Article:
2020 LOON RESEARCH ON LAKE JOCASSEE
Help scientists study the health and behavior of common loons wintering in a freshwater ecosystem, which has never before been investigated. Join Dr. Jay Mager, Jocassee Wild Outdoor Education, and Jocassee Lake Tours as we continue the work sponsored by Earthwatch for the past three years.
This is the fourth year of an ongoing study to examine the wintering behavior of Common Loons in freshwater environments. By studying Common Loons in a pristine environment, scientists can better understand the factors that influence their health and survival in the winter. Although loons typically winter in marine environments along coastlines, some now use freshwater reservoirs. Roughly 150 loons winter each year in Lake Jocassee. Wintering in freshwater lakes in the southeast is relatively new in the life history of loons. The building of large fresh water reservoirs in the southeast started with the Tennessee Valley Authority in the 1930’s. Lake Jocassee one of the newest reservoirs in the region, completed in 1973. It is not known exactly when loons starting using these reservoirs as stay-over locations and there is simply no reference to it in the scientific literature before this century. Thanks to the past three years of support by Earthwatch, an ongoing research project is well underway to study Common Loon behaviors in this new environment. Their general health, feeding and molting behaviors, and patterns of sociability all are the focus of this ongoing research.
Jay earned his Bachelor of Arts degree in biology at Hiram College, where he conducted a senior thesis with Dr. Judy McIntyre (Utica College at Syracuse University) researching loon parental behavior in the Adirondack Mountains of New York. He earned his Master of Science degree in zoology at Miami University, where he completed a research project in the Ottawa National Forest within Michigan’s Upper Peninsula - in collaboration with Dr. David Evers and under the supervision of Dr. David Osborne - that examined how chick age and brood size influenced loon parental behavior. He earned his Ph.D. in neurobiology and behavior at Cornell University, where in collaboration with his mentor, Dr. Charles Walcott, he examined the behaviors by which Common Loons acquire and defend breeding territories, focusing on the context and conditions by which males give a male-specific call, the yodel, in northcentral Wisconsin.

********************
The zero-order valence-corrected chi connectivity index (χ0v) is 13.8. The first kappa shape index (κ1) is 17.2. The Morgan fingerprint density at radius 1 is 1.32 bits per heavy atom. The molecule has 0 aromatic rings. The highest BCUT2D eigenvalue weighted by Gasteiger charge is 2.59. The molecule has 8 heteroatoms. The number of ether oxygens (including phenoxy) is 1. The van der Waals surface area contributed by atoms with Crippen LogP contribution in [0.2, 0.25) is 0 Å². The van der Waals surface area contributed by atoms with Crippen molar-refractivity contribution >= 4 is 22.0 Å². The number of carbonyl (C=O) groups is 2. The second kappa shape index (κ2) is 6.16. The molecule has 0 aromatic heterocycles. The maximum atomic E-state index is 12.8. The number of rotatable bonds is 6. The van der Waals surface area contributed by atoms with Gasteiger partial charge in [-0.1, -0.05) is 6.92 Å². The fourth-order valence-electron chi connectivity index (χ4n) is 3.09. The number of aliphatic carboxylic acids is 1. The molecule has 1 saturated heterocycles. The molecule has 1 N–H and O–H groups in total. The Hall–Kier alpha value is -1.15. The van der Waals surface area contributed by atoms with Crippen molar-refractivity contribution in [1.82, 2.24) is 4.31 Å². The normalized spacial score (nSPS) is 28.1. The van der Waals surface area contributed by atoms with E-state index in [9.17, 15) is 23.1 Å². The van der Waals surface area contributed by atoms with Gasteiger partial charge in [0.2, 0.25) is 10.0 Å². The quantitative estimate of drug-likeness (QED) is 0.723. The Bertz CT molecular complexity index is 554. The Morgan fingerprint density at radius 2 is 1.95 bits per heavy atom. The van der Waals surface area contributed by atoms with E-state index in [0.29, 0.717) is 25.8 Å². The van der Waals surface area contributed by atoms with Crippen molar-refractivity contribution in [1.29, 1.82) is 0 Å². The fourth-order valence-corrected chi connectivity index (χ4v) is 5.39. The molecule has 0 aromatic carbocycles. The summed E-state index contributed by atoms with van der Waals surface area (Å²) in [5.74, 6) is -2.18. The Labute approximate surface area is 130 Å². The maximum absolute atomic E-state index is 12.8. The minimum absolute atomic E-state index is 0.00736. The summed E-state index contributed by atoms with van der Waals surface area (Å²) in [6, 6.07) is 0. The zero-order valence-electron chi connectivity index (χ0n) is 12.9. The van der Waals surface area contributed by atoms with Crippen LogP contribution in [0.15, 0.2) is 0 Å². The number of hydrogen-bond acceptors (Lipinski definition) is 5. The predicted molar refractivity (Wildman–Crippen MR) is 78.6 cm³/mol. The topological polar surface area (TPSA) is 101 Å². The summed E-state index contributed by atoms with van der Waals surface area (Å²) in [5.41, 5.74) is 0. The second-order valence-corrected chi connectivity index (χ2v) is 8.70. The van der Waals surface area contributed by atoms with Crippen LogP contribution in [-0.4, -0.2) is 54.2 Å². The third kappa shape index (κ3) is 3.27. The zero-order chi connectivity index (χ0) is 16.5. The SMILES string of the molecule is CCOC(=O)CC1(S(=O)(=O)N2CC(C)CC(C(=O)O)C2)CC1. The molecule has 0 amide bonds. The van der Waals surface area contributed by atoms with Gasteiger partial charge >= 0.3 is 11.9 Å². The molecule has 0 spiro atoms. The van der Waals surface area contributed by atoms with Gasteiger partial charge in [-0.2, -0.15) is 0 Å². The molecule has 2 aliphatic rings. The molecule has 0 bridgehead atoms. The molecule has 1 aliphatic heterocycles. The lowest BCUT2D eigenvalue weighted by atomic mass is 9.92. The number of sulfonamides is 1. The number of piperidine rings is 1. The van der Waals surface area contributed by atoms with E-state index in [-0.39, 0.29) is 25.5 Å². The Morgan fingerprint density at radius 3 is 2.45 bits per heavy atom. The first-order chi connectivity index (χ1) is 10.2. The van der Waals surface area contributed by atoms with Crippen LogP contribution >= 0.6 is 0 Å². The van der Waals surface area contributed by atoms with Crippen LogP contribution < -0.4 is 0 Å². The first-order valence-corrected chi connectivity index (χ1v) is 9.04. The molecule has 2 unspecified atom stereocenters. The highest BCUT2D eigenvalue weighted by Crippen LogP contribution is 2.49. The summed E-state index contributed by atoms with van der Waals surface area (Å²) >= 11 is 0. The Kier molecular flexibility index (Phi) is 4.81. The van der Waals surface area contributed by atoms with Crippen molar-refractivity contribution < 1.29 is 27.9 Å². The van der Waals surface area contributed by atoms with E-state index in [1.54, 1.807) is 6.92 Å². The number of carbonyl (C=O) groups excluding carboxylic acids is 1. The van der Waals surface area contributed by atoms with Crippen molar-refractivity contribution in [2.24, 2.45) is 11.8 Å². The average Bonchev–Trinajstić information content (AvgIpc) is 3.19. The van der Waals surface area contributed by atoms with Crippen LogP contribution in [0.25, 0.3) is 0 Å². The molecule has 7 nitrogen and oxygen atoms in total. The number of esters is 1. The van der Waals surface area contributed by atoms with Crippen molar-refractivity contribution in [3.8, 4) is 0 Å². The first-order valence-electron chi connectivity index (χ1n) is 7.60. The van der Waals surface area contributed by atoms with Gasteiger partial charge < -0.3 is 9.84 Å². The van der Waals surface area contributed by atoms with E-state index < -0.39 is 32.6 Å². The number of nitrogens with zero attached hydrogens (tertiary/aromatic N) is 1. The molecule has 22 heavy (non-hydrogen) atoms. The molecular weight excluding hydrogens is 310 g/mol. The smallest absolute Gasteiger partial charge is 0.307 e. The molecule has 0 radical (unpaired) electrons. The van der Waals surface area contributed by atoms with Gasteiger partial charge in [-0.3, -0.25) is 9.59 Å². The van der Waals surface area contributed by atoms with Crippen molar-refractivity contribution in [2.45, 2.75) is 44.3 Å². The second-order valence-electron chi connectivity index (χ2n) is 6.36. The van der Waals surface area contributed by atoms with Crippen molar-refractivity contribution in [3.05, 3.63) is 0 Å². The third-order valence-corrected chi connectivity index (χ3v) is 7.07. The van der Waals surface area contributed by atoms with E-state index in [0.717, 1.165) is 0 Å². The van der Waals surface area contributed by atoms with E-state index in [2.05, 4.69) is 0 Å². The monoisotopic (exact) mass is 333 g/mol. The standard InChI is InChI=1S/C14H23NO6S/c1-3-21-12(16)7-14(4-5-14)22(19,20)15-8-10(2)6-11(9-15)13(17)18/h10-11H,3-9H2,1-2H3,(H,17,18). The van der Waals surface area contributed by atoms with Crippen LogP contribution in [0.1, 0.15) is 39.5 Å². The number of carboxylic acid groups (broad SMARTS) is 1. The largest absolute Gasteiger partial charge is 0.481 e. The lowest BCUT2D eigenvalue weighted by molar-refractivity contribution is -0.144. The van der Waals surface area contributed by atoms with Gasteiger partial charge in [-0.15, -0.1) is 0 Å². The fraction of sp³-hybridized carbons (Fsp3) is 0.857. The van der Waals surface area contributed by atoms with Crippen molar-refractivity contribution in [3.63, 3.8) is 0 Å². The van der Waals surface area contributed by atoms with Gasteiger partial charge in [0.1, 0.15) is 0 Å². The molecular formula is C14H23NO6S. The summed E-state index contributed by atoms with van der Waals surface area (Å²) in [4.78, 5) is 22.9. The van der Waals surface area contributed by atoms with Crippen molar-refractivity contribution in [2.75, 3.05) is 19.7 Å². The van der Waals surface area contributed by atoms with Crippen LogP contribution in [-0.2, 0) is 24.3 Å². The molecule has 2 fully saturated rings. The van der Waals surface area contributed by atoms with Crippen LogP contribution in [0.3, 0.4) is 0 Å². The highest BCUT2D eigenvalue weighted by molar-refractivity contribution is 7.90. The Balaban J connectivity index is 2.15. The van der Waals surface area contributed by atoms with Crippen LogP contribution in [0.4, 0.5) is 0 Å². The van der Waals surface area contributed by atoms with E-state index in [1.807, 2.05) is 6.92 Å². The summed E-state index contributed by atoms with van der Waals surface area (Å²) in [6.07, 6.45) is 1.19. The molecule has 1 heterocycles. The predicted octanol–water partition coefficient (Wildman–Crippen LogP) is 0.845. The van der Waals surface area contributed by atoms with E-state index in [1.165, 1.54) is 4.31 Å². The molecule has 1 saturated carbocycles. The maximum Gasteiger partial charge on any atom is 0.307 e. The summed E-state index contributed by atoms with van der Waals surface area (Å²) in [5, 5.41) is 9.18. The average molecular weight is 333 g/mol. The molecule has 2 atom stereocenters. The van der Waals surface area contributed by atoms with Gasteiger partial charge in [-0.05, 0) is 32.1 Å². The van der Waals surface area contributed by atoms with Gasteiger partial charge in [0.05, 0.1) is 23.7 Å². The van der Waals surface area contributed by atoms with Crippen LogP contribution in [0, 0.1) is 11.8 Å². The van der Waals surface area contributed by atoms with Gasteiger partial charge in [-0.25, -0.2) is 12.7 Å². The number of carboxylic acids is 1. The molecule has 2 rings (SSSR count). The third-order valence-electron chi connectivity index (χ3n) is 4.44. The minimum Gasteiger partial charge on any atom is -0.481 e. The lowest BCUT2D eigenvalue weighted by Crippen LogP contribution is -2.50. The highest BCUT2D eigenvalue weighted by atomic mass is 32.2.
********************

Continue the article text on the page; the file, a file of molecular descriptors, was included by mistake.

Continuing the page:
Dr. Mager's achievements in the field include:
- 2013-14 ONU Elanor H., and Robert W. Biggs Chair in the Sciences
- 2010 ONU Interfraternity & Panhellenic Council Outstanding Faculty Member of the Year
- 2008 ONU College of Arts and Sciences Outstanding Teacher of the Year
WHY STUDY LOON VOCALIZATIONS?
"Studying loons as a graduate student, I became quite interested in the mechanisms by which loons select and actively defend breeding territories. Dr. Charles Walcott at Cornell University really helped me explore ideas as to how vocal communication plays into this process. It's quite interesting that, although the loon vocal repertoire is one of the most characteristic features of the northern wilderness, we know very little about what these individuals are saying about themselves and to each other through their fascinating vocal signals. We've only begun to learn about these intriguing calls." ~Dr. Jay Mager
Jay’s website: https://www.onu.edu/node/37167
BROOKS WADE: GUIDE AND CO-INVESTIGATOR
Brooks and his wife Kay own and operate Jocassee Lake Tours. From the time Brooks worked as a young man as a commercial fisherman in the northern Gulf of Mexico he has been under 'the spell of the loon'. For the past ten years he has been a keen and constant observer of Jocasssee loons, and it is his persistent interest in and passion for these loons that ultimately drew the attention of loon scientists and Earthwatch. Brooks and Kay are also founders of Jocassee Wild Outdoor Education, a non-profit dedicated to outdoor education within the Jocassee Gorges.
DAILY LIFE IN THE FIELD
DATES: SESSION ONE, February 23-29 SESSION TWO, March 1-7
COST: $1400 per person for one session; $2600 per person for both sessions. This includes lodging and all meals.
COST FOR LOCAL COMMUTERS: $875 per person for one session, $1600 per person for both sessions.
Volunteers will be staying together in 2 or 3 bedroom villas at Devils Fork State Park. These clean and comfortable villas are fully furnished and include linens, all kitchen appliances, basic cooking and eating utensils, heat, air conditioning, fireplace, microwave, satellite television, complimentary wi-fi, automatic coffee maker, screened porch, charcoal grill and picnic table.